BARCELONA -- The Nokia (NOK) E90 is a smartphone with a long, long history.

It's been around in one form or another for more than 10 years. That's like a millennium in human years. One of the first-generation handsets is actually on display in the Smithsonian.

The first smartphone I ever wrote about was the Nokia 9000iL -- a huge design.

Literally!

The phone was closer to the size of a paperback book - with black-and-white screens inside and out. I think its weight was displayed in pounds -- not ounces.

Fast-forward to this nifty new model -- now called the E90 Communicator -- which is now a lot smaller, faster and modern.

The E90 is a quad-band GSM world phone with support for the 2100 MHz WCDMA/HSDPA data band. It is a long, clamshell design that measures 5.2 by 2.2 by 0.8 inches when closed. It weighs 7.4 ounces.

The operating system is Symbian's S60, third edition, Feature Pack 1 OS along with some Java and Flash thrown in for good measure.

Connections are handled through the built-in Wi-Fi, Bluetooth, MiniUSB and infrared ports. There's also a proprietary Nokia A/V connector.

The handset has two, nontouch sensitive color screens -- inside and out, a 3.2 megapixel video/still camera, support for every kind of popular messaging format and system you can think of -- including Microsoft ( MSFT) Exchange server and Research In Motion ( RIMM) BlackBerry mail.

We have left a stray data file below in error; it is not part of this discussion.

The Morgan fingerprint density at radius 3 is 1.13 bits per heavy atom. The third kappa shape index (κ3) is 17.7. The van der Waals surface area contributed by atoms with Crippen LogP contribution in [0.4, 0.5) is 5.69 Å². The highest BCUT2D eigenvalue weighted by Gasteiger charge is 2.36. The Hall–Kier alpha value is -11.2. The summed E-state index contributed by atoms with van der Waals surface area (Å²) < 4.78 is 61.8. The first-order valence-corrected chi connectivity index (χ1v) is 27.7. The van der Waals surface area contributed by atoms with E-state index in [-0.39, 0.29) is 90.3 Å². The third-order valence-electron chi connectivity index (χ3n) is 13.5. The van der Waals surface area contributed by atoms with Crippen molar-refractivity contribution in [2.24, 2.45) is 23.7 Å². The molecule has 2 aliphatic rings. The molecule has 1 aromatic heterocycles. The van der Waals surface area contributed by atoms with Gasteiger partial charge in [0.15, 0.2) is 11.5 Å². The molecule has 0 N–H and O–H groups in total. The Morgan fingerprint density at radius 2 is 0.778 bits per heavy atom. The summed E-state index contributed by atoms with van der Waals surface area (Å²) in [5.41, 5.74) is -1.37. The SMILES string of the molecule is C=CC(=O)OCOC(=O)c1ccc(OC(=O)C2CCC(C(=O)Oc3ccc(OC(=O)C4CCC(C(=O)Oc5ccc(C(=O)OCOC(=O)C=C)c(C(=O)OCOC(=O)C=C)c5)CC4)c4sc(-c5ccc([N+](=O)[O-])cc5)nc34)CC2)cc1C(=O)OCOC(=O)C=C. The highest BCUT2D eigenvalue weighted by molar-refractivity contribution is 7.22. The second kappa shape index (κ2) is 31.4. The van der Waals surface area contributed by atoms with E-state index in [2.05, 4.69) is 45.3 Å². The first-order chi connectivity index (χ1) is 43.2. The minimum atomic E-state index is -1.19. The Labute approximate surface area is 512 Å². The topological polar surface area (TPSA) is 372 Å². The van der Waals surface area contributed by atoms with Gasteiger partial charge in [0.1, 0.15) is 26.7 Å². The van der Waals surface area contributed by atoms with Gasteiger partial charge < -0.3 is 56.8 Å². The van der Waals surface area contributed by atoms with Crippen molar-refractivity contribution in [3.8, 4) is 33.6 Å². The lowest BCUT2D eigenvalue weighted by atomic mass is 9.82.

There is all sorts of software inside too, which lets you write handle gazillions of tasks from text documents, to calendar appointments, to browsing the Web, making video calls.

You get the idea. This is a smartphone to the max.

The E90's best feature its keyboard. You can make calls and send text messages, etc., with the handset closed -- but if you only do that you'll miss the largest QWERTY keyboard of any smartphone on the market.

I love the size.

The keys themselves need to be broken in. Just out of the box, the keys are a little stiff. After some use, though, they've been getting more compliant to the touch. I find that I can type very accurately and quickly on the E90's keyboard.

The only other thing to mention is the phone's size and weight. At first glance, it's not as slim and sleek as most other modern-day smartphones -- but that is the price you pay for a very usable keyboard and all the functionality crammed inside.

The E90 is a wonderful "portable office" device for the connected road warrior. And I hope those people who are attracted and interested know, upfront, the price of admission. The E90 is available in all black or a cool red color -- only on the Nokia Web site -- at the mind-numbing price of $1,099.89.

I understand that because neither U.S. GSM cell-phone company ( AT&T ( T) or T-Mobile ( DT)) has decided to market the phone and help subsidize the price (through overpriced service plans), the end user has to pick up the entire bill.

But, at that price, it's nearly three times what an 8GB Apple ( AAPL) iPhone sells for. But that's nuts!

It's really a shame. If the E90 Communicator could be sold at a competitive price, I think you'd see a lot more of them being used worldwide.

Gary Krakow is TheStreet.com's senior technology correspondent.

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